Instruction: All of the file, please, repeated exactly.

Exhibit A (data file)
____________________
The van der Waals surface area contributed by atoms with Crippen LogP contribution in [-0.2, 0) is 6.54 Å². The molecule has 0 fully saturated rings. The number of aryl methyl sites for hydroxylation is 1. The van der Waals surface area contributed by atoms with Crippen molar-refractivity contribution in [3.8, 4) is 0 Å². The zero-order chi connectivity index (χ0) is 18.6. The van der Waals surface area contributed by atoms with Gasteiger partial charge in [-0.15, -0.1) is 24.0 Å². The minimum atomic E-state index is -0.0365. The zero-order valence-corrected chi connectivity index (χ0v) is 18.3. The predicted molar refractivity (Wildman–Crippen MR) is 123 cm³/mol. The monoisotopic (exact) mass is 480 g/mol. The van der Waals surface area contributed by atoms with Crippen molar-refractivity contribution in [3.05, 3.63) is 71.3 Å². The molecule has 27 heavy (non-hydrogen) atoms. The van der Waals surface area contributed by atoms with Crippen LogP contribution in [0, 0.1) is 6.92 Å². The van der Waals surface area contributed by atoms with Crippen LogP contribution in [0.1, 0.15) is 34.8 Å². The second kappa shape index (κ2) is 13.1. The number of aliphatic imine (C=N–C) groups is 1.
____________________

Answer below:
The van der Waals surface area contributed by atoms with Crippen LogP contribution in [-0.2, 0) is 6.54 Å². The molecule has 0 fully saturated rings. The number of aryl methyl sites for hydroxylation is 1. The van der Waals surface area contributed by atoms with Crippen molar-refractivity contribution in [3.8, 4) is 0 Å². The zero-order chi connectivity index (χ0) is 18.6. The van der Waals surface area contributed by atoms with Gasteiger partial charge in [-0.15, -0.1) is 24.0 Å². The minimum atomic E-state index is -0.0365. The zero-order valence-corrected chi connectivity index (χ0v) is 18.3. The predicted molar refractivity (Wildman–Crippen MR) is 123 cm³/mol. The monoisotopic (exact) mass is 480 g/mol. The van der Waals surface area contributed by atoms with Crippen molar-refractivity contribution in [3.05, 3.63) is 71.3 Å². The molecule has 27 heavy (non-hydrogen) atoms. The van der Waals surface area contributed by atoms with Crippen LogP contribution in [0, 0.1) is 6.92 Å². The van der Waals surface area contributed by atoms with Crippen LogP contribution in [0.1, 0.15) is 34.8 Å². The second kappa shape index (κ2) is 13.1. The number of aliphatic imine (C=N–C) groups is 1.